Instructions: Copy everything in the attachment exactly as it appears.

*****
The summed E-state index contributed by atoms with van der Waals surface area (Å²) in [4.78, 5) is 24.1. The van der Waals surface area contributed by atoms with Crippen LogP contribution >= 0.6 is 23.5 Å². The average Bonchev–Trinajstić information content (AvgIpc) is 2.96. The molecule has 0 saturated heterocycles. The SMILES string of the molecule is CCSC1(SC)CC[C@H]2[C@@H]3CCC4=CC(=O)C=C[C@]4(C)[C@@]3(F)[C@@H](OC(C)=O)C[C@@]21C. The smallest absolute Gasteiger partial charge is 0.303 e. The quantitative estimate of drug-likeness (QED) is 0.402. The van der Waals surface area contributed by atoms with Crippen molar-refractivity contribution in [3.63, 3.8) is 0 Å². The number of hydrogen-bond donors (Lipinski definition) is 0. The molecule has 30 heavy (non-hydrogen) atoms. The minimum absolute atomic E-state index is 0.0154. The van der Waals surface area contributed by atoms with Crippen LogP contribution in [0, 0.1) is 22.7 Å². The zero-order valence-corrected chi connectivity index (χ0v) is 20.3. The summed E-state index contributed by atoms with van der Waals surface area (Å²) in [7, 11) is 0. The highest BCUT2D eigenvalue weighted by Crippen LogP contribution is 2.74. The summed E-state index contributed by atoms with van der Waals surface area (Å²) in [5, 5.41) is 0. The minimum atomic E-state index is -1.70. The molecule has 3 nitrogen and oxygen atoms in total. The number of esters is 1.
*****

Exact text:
The summed E-state index contributed by atoms with van der Waals surface area (Å²) in [4.78, 5) is 24.1. The van der Waals surface area contributed by atoms with Crippen LogP contribution >= 0.6 is 23.5 Å². The average Bonchev–Trinajstić information content (AvgIpc) is 2.96. The molecule has 0 saturated heterocycles. The SMILES string of the molecule is CCSC1(SC)CC[C@H]2[C@@H]3CCC4=CC(=O)C=C[C@]4(C)[C@@]3(F)[C@@H](OC(C)=O)C[C@@]21C. The smallest absolute Gasteiger partial charge is 0.303 e. The quantitative estimate of drug-likeness (QED) is 0.402. The van der Waals surface area contributed by atoms with Crippen molar-refractivity contribution in [3.63, 3.8) is 0 Å². The number of hydrogen-bond donors (Lipinski definition) is 0. The molecule has 30 heavy (non-hydrogen) atoms. The minimum absolute atomic E-state index is 0.0154. The van der Waals surface area contributed by atoms with Crippen LogP contribution in [0, 0.1) is 22.7 Å². The zero-order valence-corrected chi connectivity index (χ0v) is 20.3. The summed E-state index contributed by atoms with van der Waals surface area (Å²) in [7, 11) is 0. The highest BCUT2D eigenvalue weighted by Crippen LogP contribution is 2.74. The summed E-state index contributed by atoms with van der Waals surface area (Å²) in [5, 5.41) is 0. The minimum atomic E-state index is -1.70. The molecule has 3 nitrogen and oxygen atoms in total. The number of esters is 1.